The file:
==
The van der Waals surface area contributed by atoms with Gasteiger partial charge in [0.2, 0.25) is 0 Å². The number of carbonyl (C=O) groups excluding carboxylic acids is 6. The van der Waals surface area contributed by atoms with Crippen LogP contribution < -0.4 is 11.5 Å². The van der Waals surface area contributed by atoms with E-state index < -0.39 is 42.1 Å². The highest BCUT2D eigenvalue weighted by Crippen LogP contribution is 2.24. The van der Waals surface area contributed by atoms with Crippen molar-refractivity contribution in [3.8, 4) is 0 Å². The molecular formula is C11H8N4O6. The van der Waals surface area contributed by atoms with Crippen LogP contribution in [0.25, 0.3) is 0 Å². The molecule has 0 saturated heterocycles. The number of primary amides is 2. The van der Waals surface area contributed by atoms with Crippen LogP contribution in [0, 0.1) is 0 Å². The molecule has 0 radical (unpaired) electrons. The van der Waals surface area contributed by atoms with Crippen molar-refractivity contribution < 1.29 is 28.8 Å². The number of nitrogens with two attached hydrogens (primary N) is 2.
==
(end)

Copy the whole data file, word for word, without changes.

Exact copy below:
The van der Waals surface area contributed by atoms with Gasteiger partial charge in [0.2, 0.25) is 0 Å². The number of carbonyl (C=O) groups excluding carboxylic acids is 6. The van der Waals surface area contributed by atoms with Crippen LogP contribution < -0.4 is 11.5 Å². The van der Waals surface area contributed by atoms with E-state index < -0.39 is 42.1 Å². The highest BCUT2D eigenvalue weighted by Crippen LogP contribution is 2.24. The van der Waals surface area contributed by atoms with Crippen molar-refractivity contribution in [3.8, 4) is 0 Å². The molecular formula is C11H8N4O6. The van der Waals surface area contributed by atoms with Crippen LogP contribution in [0.25, 0.3) is 0 Å². The molecule has 0 saturated heterocycles. The number of primary amides is 2. The van der Waals surface area contributed by atoms with Crippen LogP contribution in [0, 0.1) is 0 Å². The molecule has 0 radical (unpaired) electrons. The van der Waals surface area contributed by atoms with Crippen molar-refractivity contribution < 1.29 is 28.8 Å². The number of nitrogens with two attached hydrogens (primary N) is 2.